Flowering bulbs are my favorite way to add color to the garden. They take just a few minutes to plant, need very little maintenance and multiple every year making them a small investment in your garden’s future. After a couple years away from our homestead, the bulbs in our garden have gotten crowded!
The best time to divide spring flowering bulbs is probably in the fall, as they all get ready for a long winter’s nap. Already the tulip greens have surfaced in our garden. Still, I couldn’t help myself and had to divide them now before they really get blooming.
I used a big shovel to dig deep below them and loosen the soil – I didn’t want to risk cutting into the bulbs. Then I gently tugged the bulb clusters apart, teasing out individual bulbs. It helped that the soil was moist. I clustered them in small groups, spacing them about 6″ apart – close enough to make an impact in the garden, but have enough room between them to multiple between seasons.
As I dug through the garden, I discovered my huge flowering alliums were getting ready to emerge as well. Like the tulip bulbs, they had also multiplied and were crowded. I used the same method to gently separate the tender bulbs and replanted them in pockets throughout the garden.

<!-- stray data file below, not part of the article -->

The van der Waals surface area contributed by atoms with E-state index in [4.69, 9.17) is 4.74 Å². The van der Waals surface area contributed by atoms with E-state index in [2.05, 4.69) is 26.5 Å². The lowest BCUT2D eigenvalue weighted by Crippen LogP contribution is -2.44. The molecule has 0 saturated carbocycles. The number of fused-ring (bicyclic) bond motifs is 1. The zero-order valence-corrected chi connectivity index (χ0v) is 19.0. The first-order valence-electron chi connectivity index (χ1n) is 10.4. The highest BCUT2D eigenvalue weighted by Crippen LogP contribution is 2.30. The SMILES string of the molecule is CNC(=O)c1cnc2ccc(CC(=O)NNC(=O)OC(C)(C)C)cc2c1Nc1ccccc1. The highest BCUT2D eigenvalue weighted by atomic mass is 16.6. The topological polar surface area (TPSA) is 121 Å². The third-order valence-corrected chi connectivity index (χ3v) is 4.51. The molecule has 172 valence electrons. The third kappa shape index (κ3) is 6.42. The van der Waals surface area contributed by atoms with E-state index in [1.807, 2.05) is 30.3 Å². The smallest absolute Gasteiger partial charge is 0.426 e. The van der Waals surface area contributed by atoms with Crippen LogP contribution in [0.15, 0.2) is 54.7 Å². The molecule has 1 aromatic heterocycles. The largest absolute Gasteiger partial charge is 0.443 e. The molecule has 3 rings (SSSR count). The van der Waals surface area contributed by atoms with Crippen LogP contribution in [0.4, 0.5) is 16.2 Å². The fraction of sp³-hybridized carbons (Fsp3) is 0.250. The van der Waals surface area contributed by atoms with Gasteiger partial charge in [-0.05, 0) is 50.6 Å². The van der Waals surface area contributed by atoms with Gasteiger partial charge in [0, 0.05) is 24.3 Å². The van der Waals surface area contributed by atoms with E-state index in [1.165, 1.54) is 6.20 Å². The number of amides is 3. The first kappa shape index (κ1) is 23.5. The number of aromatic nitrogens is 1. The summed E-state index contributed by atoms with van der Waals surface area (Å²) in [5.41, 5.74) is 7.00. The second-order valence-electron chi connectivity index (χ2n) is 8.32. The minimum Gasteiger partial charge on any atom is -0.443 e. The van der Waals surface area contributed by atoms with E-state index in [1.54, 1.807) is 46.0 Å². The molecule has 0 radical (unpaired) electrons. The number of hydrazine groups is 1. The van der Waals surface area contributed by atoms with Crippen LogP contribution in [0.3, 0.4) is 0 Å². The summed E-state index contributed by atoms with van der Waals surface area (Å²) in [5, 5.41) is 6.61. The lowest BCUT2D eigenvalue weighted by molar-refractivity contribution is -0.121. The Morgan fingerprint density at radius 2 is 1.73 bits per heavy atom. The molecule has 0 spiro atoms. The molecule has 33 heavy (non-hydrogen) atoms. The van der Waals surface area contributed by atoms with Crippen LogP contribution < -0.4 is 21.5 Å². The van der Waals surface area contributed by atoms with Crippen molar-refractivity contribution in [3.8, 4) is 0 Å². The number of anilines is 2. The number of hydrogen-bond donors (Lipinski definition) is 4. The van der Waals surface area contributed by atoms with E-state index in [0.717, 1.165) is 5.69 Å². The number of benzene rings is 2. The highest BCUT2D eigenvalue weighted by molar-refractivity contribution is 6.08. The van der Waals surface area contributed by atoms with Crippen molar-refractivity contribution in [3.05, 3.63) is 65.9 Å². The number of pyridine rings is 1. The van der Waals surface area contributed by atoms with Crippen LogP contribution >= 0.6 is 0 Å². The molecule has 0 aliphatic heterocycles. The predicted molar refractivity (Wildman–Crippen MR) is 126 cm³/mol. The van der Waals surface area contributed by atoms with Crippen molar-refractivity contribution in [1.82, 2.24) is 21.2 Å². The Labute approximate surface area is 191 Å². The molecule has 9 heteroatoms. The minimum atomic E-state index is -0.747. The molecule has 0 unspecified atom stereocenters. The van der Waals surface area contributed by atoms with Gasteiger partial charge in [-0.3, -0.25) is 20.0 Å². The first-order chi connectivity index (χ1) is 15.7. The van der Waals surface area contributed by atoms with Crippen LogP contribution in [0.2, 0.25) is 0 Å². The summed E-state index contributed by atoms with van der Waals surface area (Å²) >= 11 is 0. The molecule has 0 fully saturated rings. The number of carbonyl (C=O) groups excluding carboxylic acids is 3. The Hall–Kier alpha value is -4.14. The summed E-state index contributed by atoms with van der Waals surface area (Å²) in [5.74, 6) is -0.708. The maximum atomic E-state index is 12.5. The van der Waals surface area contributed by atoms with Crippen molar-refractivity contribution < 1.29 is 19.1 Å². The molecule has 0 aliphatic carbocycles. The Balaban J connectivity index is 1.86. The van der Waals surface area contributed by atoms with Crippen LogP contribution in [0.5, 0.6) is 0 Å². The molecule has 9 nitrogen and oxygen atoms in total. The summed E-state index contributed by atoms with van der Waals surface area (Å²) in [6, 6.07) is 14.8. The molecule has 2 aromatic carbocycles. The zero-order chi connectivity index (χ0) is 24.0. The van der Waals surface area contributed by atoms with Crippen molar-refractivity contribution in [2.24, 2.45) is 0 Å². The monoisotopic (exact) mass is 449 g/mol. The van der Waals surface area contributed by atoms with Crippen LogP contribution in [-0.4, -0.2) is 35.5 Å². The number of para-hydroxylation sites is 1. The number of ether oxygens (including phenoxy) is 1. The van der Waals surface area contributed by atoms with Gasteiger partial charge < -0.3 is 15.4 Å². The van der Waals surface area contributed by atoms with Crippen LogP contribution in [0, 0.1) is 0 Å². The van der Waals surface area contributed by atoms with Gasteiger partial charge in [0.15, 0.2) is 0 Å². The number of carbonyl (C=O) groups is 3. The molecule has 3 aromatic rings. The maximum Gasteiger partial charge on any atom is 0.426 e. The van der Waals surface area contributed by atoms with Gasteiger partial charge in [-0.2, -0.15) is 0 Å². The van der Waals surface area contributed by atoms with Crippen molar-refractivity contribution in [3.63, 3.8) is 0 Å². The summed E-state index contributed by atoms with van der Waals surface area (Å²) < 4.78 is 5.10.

These were Allium gigantum which is a really fitting name as they are huge, purple puffballs in the garlic/onion family (pictured below). We grow them just for decorative purposes and they typically bloom in April/May. The flowers stick around for most of the summer, then dry standing up in the fall. I remember they were pricey when I originally bought them, with a package containing just 2-3 bulbs. I probably replanted about 15 though from those initial bulbs.
Still on the agenda are dividing and replanting the irises and daylilies, but time is running out. Signs of spring are emerging on the cherry and quinces. Plus this gigantic baby belly of mine is really making it difficult to kneel down and dig up bulbs and tubers. If this is on your agenda, better get busy now before they bloom!